In a shrewd move Shiraisha called a directors’ meeting in August when most were away on holiday avoiding the summer heat in the mountains, and without opposition Alison’s invitation was easily approved. Otani would later rationalize, “I believed it was necessary, not only for the club, but also for the future of Japan’s golf world.”
Charles Hugh Alison was no golf design neophyte. Born in Lancashire, England in 1883, he had been educated at Malvern and Oxford. Better known for athletics than academics, Alison excelled at both cricket and golf. He was the youngest member of the Oxford and Cambridge Golf Society’s team, captained by John Low, which toured America in 1903. Following a short career in cricket and golf journalism, Alison became the secretary of the new Stoke Poges Golf Club in 1907, a Colt design in the London outskirts. It is believed he dabbled in design while serving as secretary, but he didn’t devote himself completely to golf architecture until after WWI – going into partnership with Colt and Alister MacKenzie. Almost immediately he was dispatched to America where he worked throughout the twenties, producing a number of impressive designs, including Kirtland, Fresh Meadow, Burning Tree, North Shore, Century, CC of Detroit, Timber Point, Sea Island and Milwaukee. With economic difficulties effecting American work, the Japanese project presented an exciting opportunity.
Hugh Alison arrived in Japan in early December 1930 aboard the luxury liner Asama Mura from California. He did not travel alone, bringing along one of his most trusted construction supervisors, George Penglase. Upon arrival in Yokohama Alison was taken to the Asaka site for the Tokyo GC, inspecting the 200 acres with Otani, Penglase and Rokura Akaboshi, a fine golfer who had been educated in the States. After studying the site, Alison, armed with contour maps, secluded himself in the Imperial Hotel (a Frank Lloyd Wright design) and after seven days emerged with detailed plans for the new course.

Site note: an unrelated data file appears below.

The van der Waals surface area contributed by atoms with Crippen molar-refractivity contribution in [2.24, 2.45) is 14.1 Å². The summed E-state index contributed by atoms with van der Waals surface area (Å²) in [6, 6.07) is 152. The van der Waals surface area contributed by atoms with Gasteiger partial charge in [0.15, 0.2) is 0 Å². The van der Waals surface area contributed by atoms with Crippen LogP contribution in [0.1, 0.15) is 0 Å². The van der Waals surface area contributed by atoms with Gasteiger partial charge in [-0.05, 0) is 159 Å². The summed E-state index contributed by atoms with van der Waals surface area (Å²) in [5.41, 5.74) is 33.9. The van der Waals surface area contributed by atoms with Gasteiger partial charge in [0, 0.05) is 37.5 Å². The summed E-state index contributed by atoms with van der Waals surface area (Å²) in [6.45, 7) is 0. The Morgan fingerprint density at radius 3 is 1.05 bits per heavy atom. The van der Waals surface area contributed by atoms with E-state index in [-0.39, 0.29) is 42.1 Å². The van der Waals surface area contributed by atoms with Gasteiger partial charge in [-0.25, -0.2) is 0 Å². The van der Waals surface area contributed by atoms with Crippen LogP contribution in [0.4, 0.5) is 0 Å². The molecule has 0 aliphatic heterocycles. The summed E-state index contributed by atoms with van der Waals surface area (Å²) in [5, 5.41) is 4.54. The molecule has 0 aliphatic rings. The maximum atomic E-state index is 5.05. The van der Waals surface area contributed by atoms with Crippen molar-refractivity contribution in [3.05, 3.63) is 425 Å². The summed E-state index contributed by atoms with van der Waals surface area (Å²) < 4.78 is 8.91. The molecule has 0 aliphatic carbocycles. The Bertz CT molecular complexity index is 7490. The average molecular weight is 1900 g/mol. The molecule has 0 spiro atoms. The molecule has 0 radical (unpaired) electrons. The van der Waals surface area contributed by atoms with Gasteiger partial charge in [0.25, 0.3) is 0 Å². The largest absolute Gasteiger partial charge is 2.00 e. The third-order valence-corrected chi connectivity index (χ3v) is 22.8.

Alison described the terrain at Asaka as “land as flat as a pancake.” The tract comprised numerous small farms and was for the most part devoid of trees excepting a few large pines. However Alison was given creative freedom, a significant budget (Ã…½ 300,000) as well as an incredible army of laborers — 60,000 strong. He likely viewed the site, devoid of natural features, as a blank canvas to employ his creativity. “Money was not spared, and a picturesque lake, much planting, and many artificial undulations and bunkers have alleviated the deadness of the plain and have put some life into the golf. The wide and flat natural terrain naturally resulted in an excellent sequence of holes, in plenty of alternative lines of play, in the easiest walking imaginable, and in an attractive conjunction of the 9th and 18th greens under the windows of the Club House. Though it lacks the thrill of spectacular landscape set in wild surrounds, Asaka is a pleasant course to play and from the back tees is sufficiently exacting for the ambitious. It was very well constructed by Mr.George Penglase, whom I brought with me from the United States.”